Weight Bearing After Cholecystectomy (Gallbladder Removal)

Weight Bearing After Cholecystectomy (Gallbladder Removal)

The gallbladder is an organ which stores bile and releases into the gastrointestinal tract through the biliary ducts after meals. Bile is important in effective digestion of fat in our meals and the absorption of fat-soluble vitamins like vitamin A, D, E and K. Since the gallbladder is not involved in bile synthesis it is not a vital organ which should be preserved in the human body. There are many indications for the removal of the gallbladder. The standard medical term for this surgery is cholecystectomy.

Symptomatic gallbladder stone disease is the most common indication for cholecystectomy. Other reasons include gallbladder tumor and infection. The surgery can be performed as a minimally invasive laparoscopic method or as open surgery. The expected post-operative recovery time is significantly shorter in the laparoscopic approach. The patients to be discharged receive a set of advice to be followed postoperatively and lifting restrictions after gallbladder surgery is one of the most focused areas in it.

Lifting Restrictions After Gallbladder Surgery

  • Generally, the patient is advised to increase their activities slowly. On the first post-operative day onwards, the patient is expected to get up from the bed and walk every hour to prevent blood clot formation. Since the patients who undergo laparoscopic surgery take a shorter duration for their recovery as mentioned in the first paragraph, they may get discharged from the hospital on the day after the surgery if no post-operative complication occurred. The time taken to return to normal activities will depend on each patient body’s healing power.
  • Patients should refrain from lifting any weight greater than 5-10 pounds at least for 2 -4 weeks. This includes strenuous activities such as vacuuming, cycling, jogging, mowing lawns, moving furniture, aerobic exercises, lifting children, heavy groceries, laundries, backpacks and etc. Also avoid pushing, pulling or abdominal pressure for these first 4 weeks. Since coughing can increase the abdominal pressure and affect the wound healing, when coughing, the patient is advised to place a pillow over the incision and gently press inward to reduce the pressure (from coughing) on their incision.
  • Driving should be avoided for first 4-7 days postoperatively while the patient is on pain-relieving narcotic medications or at least until the first follow up visit. They must not drive heavy vehicles like lorries, trucks, containers at least for 4 weeks, because they are considered as strenuous activities. But there are no restrictions in riding as a passenger if they are able to sit comfortably for a long period of time.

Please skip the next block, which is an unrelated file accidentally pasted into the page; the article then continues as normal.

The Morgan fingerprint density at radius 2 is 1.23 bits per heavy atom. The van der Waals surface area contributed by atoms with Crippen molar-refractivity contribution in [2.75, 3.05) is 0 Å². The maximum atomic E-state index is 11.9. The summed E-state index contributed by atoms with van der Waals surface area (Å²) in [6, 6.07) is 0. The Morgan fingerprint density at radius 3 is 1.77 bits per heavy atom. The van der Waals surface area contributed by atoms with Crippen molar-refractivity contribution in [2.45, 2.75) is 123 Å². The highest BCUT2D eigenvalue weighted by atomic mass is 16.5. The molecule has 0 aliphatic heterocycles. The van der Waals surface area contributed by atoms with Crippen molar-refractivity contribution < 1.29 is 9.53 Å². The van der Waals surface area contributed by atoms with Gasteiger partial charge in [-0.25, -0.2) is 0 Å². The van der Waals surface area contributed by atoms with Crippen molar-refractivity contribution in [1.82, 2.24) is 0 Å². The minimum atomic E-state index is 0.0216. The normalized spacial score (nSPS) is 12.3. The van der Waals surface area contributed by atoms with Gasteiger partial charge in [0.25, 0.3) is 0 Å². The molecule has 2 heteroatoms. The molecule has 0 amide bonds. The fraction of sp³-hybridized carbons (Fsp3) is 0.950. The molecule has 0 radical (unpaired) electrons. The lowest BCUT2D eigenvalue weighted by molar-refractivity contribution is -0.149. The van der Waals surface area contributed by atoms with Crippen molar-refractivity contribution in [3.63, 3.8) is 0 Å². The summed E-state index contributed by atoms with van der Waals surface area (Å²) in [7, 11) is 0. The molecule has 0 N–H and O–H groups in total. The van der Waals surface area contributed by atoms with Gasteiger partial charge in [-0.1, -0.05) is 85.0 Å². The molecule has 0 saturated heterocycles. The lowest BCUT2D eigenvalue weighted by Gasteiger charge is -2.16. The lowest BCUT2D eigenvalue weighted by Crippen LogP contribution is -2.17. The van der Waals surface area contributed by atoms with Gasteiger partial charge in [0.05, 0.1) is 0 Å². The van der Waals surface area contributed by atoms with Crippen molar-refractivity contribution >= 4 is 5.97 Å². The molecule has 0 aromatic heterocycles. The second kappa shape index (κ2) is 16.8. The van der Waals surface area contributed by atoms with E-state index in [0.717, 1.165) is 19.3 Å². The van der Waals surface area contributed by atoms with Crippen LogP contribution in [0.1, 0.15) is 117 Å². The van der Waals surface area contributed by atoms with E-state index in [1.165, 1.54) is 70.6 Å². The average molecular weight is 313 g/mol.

• Patients can gradually increase the distance of walking, up to a level that is best tolerated and they may climb stairs in moderation.
  • They can report to their jobs one week after a laparoscopic surgery if it involves clerical work and no heavy work. If it is an open surgery, they can report only after 2 weeks.
  • For patients who were sexually active before the surgery, may return to their sexual activities 2 weeks after the cholecystectomy on average.

Even though these lifting restrictions after gallbladder surgery have been identified as beneficial for the patient any pain on the right side after surgery should be noted by the patient and medical care should be seeked promptly. Because postoperative pain on the right side may be a sign of complication associated with the surgery such as damage to a bile duct, internal bleeding or surgical site infection. If patients develop any significant abdominal pain while returning to strenuous activities, they should report back to the hospital as soon as possible.

If the patient develops a pain at the surgical incision site, it could be a sign of infection. Infected surgical scars should be treated accordingly because it can increase the chances of developing incisional hernia after gallbladder surgery. The infection leads to weakening of the scar and the abdominal contents can herniate through it, some years after the surgery. These hernias need to be corrected early because they are at high risk of getting obstructed. Since the time taken for the healing is longer in open surgeries, surgical site infections are commoner in open surgeries than in laparoscopic ones. The risk of developing hernia after gallbladder surgery is also commoner in open surgeries than in laparoscopic surgeries.

The lifting restrictions after gallbladder surgery have proven benefits in improving the patient’s recovery time and the quality of life afterward. Adhering to these restrictions has shown to reduce the chances of hernia occurring after gallbladder surgery effectively. Unnecessary fear of returning back to the normal lives in patients who are undergoing gallbladder surgery may sometimes interfere with consent taking for the surgery also. Therefore patients should be properly educated regarding lifting restrictions after gallbladder surgery prior to the operation.